In electronics, we know the pivotal role of silicon. Miniaturization of electronic chips depends totally on silicon. But we are reaching the limit and soon will not be able to make silicon chips any smaller. Luckily nano technology has given us a new material, namely nanotubes which can do all what silicon does and more and could reduce the size considerably. Nanotubes are science fact and applications of this new technology is too numerous to cover in this letter.

 

There are many more applications of nanotechnology, like nanofridges which kill any smell producing germs and nano and smart clothes, some of which is already on the market. Smart clothes depend of course on sensors, but sensors have many other applications in nanosecurity research. There are two extremes in nanotechnology. On the one hand, we have visionaries like Eric Drexel, the Director of the Foresight Institute in California who dreams of a nanomotor which is a very small engine driven by the Brownian motion in fluids such as water as well as changing sand into meat because both are made of atoms and molecules.[5]

 

On the other extreme we have nanotubes and new nanomaterials. These are science facts. The majority of research effort in nanotechnology will lie somewhere between these two extremes. Only research will show where fact and where fiction lies in the nanovision of the world [5]. The results of this research will change our world beyond recognition.

 

5.1 Monetary Considerations

 

How much will the launching of a nanotechnology initiative cost and where could one start? This is a practical and realistic question. I think for a country like say Egypt, one would need 300 million dollars over say five years. This is not much, not at all considering the enormous gains.

 

Developing countries should send Ph.D. students abroad to work on nano research. They should bring leading scientists from abroad to work for a few years training their staff. At the same time they should coordinate between the different groups already working on various aspects of nanotechnology, probably in total isolation. In all events the initiative must be independent of any of the well-known and loathed developing world bureaucratic systems or it will fail.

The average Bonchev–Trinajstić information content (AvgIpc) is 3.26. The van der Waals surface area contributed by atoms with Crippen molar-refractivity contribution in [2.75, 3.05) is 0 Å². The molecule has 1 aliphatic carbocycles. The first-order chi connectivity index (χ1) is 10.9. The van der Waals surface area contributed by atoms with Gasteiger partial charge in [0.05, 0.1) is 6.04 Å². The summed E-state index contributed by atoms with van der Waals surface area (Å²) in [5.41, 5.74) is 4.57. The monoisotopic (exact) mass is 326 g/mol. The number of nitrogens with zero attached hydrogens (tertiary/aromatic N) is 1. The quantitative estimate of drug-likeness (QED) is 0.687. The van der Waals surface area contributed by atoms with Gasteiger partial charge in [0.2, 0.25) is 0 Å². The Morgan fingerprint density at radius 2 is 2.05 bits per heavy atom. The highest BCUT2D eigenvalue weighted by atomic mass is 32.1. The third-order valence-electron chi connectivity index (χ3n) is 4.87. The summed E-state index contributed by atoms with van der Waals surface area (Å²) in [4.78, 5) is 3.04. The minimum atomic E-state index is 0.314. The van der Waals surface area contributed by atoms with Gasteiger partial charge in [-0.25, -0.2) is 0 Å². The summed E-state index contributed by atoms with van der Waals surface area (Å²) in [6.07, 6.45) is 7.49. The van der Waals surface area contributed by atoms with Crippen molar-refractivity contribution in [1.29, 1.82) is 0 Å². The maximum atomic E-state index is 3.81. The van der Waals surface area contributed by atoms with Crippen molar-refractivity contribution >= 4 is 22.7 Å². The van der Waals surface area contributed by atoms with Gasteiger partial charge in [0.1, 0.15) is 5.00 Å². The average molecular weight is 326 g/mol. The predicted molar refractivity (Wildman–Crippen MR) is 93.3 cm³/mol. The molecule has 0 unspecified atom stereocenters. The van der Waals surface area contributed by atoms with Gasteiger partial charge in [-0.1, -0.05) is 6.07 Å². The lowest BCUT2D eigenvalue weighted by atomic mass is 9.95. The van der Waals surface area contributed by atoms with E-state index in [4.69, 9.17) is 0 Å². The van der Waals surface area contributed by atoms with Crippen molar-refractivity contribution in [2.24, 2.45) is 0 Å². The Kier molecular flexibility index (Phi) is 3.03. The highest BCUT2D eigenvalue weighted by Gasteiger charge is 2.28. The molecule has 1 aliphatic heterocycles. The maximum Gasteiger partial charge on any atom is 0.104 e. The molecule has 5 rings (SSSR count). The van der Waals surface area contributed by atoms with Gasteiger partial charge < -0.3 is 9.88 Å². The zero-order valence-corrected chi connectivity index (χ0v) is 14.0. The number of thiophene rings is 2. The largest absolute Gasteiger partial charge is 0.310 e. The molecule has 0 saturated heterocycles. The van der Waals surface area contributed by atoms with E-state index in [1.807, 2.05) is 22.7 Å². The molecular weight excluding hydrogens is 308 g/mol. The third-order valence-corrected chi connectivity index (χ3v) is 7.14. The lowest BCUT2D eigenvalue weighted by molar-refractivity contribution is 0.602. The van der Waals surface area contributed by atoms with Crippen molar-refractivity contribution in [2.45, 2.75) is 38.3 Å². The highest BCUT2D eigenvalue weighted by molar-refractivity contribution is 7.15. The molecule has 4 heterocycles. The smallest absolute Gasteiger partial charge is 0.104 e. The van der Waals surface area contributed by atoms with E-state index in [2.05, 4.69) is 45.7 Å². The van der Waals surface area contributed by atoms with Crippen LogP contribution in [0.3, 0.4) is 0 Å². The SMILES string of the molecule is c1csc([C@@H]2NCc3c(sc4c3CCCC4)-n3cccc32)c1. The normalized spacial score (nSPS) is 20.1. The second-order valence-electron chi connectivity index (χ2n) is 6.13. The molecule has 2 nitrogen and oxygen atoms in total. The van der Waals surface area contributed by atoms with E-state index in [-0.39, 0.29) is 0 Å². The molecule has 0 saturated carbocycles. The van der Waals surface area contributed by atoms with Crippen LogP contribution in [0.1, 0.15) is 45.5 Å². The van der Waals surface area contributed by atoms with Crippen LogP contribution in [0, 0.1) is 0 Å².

Although funding in say an oil-rich country is presently not a problem in general, funding should be provided up to 50% by the government. The rest of the money should come from enlightened rich personalities. In addition many institutions may want to have the honor of investing in the future of a world without poverty, without war and without terrorism. It is interesting to see that Israel is number 5 worldwide with regards to public funding per capita for nanotechnology just after Switzerland, way before the United Kingdom which is number 13. Israel is a magnificent model for what a serious nanotechnology program should be like in all of the Middle East.

 

It is also very important that such a new project has the support of the respective government and be put under the auspices of the Head of State. In the USA it is under the auspices of President Clinton and in Israel under Shimon Peres, two well-known and highly visible personalities.

 

5.2 Nanoinitiative for the Developing World

 

Following the examples of the USA and Israel, it is easy to see that the function of a nano initiative must be multi verse:

 

 

The Clinton initiative and wider aspects of the role of nanotechnology

 

When President Clinton introduced the nanotechnology initiative in his speech in the year 2000, he borrowed generously from Richard Feynman’s famous 1958 lecture “There is plenty of room down there” by noting that one day we could store the library of Congress on a devise the size of a sugar cube.